Hop On And Rotate

Red always beats black. Or is it the other way around? Damn, so confusing

 

The vast majority of people on a casino floor, outside of the troglodyte simpletons populating the banks of slot machines, have no idea what they’re doing. We’re serious. Most blackjack players at least comprehend the idea of approaching 21 without going over, but don’t understand about insurance, splitting pairs and doubling down.

Most craps players don’t grasp the rules of the game, couldn’t tell you the payouts, and aren’t in the least dissuaded that they’re resting their fortunes on a literal roll of the dice. Show them the Wikipedia entry for craps, and they’d give up before the 4th paragraph. They just want the shooter to not roll a 7 or 11 (or if they’re being contrarian, to roll a 7 or 11.)

 

If the jargon in this post is already too much for you, good for you. We mean that. Consider yourself advanced, if not “lucky”, that you don’t know how these ridiculous games of chance operate. Lotteries are stupid, but they’re an unsubtle form of stupidity. Casino games, most of which are slightly more complicated than lotteries, fool the more innumerate among us into thinking that they have a chance.

 

To summarize, if you don’t feel like reading any further: there are only two places in the casino where you can make money gambling, and even in each of those it’s an overwhelming challenge. That’d be the race & sports book, and the poker tables. There are good reasons why there are scatteringly few professional race/sports bettors and poker players.

 

In the former case, the margins are tiny. You need to hit 55% to break even (on pointspread sports bets), which means you might as well find a way to spend your time that’ll cause you less heartburn. At 56%, betting on sports is barely worth your while. At 59%, you’re one of the best in the world, and no one on the planet can consistently hit 60%.

 

As for the latter, poker, indeed there’s an element of skill to the game. You have to read your opponents, and calculate odds faster than a dealer can deal. But the single biggest determinant of who’ll win any particular hand is still random chance. An inept player holding pocket aces is in a far better position than is Scott Seiver with an unsuited deuce and 7. In some form, that’s another example of a tiny margin. At a table full of pros, there are few consistent winners. But at a table full of pros with a single non-pro, there’s one consistent loser. Do you really want to take the chance that it won’t be you?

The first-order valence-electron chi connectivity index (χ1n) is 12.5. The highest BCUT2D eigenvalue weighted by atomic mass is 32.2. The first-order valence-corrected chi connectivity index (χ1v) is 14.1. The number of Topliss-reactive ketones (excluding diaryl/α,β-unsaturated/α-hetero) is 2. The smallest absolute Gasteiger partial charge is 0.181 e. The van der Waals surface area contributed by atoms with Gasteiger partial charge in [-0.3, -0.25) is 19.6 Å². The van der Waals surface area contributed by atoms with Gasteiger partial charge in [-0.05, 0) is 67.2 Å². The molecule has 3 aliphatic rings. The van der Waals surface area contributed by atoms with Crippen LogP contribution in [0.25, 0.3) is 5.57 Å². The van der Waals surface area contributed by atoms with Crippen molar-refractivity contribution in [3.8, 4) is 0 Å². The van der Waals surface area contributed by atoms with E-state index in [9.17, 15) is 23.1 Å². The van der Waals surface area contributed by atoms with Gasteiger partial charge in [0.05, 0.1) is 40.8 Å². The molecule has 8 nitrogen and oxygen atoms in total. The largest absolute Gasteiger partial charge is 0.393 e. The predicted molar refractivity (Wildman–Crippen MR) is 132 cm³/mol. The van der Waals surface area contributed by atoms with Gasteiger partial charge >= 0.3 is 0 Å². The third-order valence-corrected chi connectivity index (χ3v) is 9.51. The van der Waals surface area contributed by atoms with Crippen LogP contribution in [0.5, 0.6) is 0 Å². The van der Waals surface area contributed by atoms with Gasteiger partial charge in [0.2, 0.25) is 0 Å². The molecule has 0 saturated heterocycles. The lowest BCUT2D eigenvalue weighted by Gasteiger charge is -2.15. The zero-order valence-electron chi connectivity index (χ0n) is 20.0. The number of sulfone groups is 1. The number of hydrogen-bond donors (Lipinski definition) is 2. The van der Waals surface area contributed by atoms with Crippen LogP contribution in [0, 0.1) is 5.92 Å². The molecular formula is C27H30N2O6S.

That’s why so many neophyte and “intermediate” gamblers gravitate toward roulette. It’s got a big shiny wheel. It’s suspenseful, the ball’s counterclockwise spin building anticipation as it decelerates. Roulette just feels like gambling.

 

It’s also crushingly stupid.

 

38 spaces, each of which is as likely to be hit as the next. (That’s the integers from 1 to 36 – each of which is either red or black – plus 0 and 00.) And each of which pays the same – 36 to 1.

 

We’d say “think about that”, but there isn’t much to think about. Put $1 down, and you’ll lose. Put another $1 down, you’ll lose again. Do it 38 times in a row, and you’ll win. You’ll win $36.

Makes it all worthwhile, doesn’t it? Collect $36 for every $38 you spend? How can you lose?

 

For the really, really mathematically disinclined among you – like Chelsea, the Utah 80 mph girl – this is bad. You’re losing $1 out of every $19. And there’s nothing at all you can do to improve your odds.

 

Any red (or any black) pays even money, as does any odd (or any even). There are several other bets you can make that incorporate multiple numbers. For instance, you can place a bet on all the numbers from 1 to 12 (or 13 to 24, or 25 to 36.) Each of those comprises exactly one-third of the numbered spaces, and pays 2-to-1. Which would appear to be fair on the surface, if you were to discount the 0 and 00.
And why wouldn’t you discount them? They have zeroes on them! Doesn’t that make them meaningless?

 

Those zeroes make the house rich. And make you correspondingly poor.

 

“Yes, but what if you win?” Fine, what if you win. Last week we lambasted the idiots who waited in line for Mega Millions tickets: here in Nevada, which doesn’t participate in lotteries, residents of Las Vegas had to drive 70 miles round-trip to the California border (or 100 to the Arizona border) to spend up to 4 hours waiting for tickets. The 3 people who won can make fun of us. The other dozens of millions of losers who bought tickets can grab a piece of this and slide off.

 

Dumber than smoking? Maybe. At least gambling doesn’t directly impact your health, although you might think twice about that if you spend a few minutes breathing the fumes at the Golden Nugget.

 

If you make $57,000 a year, betting on roulette is the equivalent of having an intruder poke a revolver in your ribs and walk off with $3000. Happy gambling.

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**The Carnival of Financial Camaraderie #30**

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